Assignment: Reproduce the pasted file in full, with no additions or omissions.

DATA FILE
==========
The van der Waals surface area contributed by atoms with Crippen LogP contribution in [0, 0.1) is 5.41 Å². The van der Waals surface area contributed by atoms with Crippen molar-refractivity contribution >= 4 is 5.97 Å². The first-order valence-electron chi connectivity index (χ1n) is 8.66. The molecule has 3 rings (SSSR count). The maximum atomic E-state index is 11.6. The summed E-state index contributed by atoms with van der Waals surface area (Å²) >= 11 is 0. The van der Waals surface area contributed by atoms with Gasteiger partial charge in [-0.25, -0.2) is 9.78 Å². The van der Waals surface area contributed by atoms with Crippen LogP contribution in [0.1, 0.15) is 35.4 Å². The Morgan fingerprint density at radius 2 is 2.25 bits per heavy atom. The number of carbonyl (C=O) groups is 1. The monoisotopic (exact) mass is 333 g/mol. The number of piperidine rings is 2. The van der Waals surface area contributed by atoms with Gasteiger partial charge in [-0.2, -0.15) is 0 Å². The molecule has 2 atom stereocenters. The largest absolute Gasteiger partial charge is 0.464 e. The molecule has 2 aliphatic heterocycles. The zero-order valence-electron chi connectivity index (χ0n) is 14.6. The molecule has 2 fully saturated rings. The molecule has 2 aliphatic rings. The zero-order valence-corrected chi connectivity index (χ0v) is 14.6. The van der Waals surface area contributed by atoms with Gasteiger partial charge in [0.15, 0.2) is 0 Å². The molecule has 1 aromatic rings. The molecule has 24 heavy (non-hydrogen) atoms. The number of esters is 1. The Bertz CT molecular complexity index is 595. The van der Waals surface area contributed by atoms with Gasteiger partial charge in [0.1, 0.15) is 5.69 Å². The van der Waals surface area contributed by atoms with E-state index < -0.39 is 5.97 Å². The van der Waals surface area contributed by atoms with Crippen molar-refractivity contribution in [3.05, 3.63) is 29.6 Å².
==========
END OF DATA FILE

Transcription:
The van der Waals surface area contributed by atoms with Crippen LogP contribution in [0, 0.1) is 5.41 Å². The van der Waals surface area contributed by atoms with Crippen molar-refractivity contribution >= 4 is 5.97 Å². The first-order valence-electron chi connectivity index (χ1n) is 8.66. The molecule has 3 rings (SSSR count). The maximum atomic E-state index is 11.6. The summed E-state index contributed by atoms with van der Waals surface area (Å²) >= 11 is 0. The van der Waals surface area contributed by atoms with Gasteiger partial charge in [-0.25, -0.2) is 9.78 Å². The van der Waals surface area contributed by atoms with Crippen LogP contribution in [0.1, 0.15) is 35.4 Å². The Morgan fingerprint density at radius 2 is 2.25 bits per heavy atom. The number of carbonyl (C=O) groups is 1. The monoisotopic (exact) mass is 333 g/mol. The number of piperidine rings is 2. The van der Waals surface area contributed by atoms with Gasteiger partial charge in [-0.2, -0.15) is 0 Å². The molecule has 2 atom stereocenters. The largest absolute Gasteiger partial charge is 0.464 e. The molecule has 2 aliphatic heterocycles. The zero-order valence-electron chi connectivity index (χ0n) is 14.6. The molecule has 2 fully saturated rings. The molecule has 2 aliphatic rings. The zero-order valence-corrected chi connectivity index (χ0v) is 14.6. The van der Waals surface area contributed by atoms with Gasteiger partial charge in [0.15, 0.2) is 0 Å². The molecule has 1 aromatic rings. The molecule has 24 heavy (non-hydrogen) atoms. The number of esters is 1. The Bertz CT molecular complexity index is 595. The van der Waals surface area contributed by atoms with Gasteiger partial charge in [0.1, 0.15) is 5.69 Å². The van der Waals surface area contributed by atoms with E-state index < -0.39 is 5.97 Å². The van der Waals surface area contributed by atoms with Crippen molar-refractivity contribution in [3.05, 3.63) is 29.6 Å².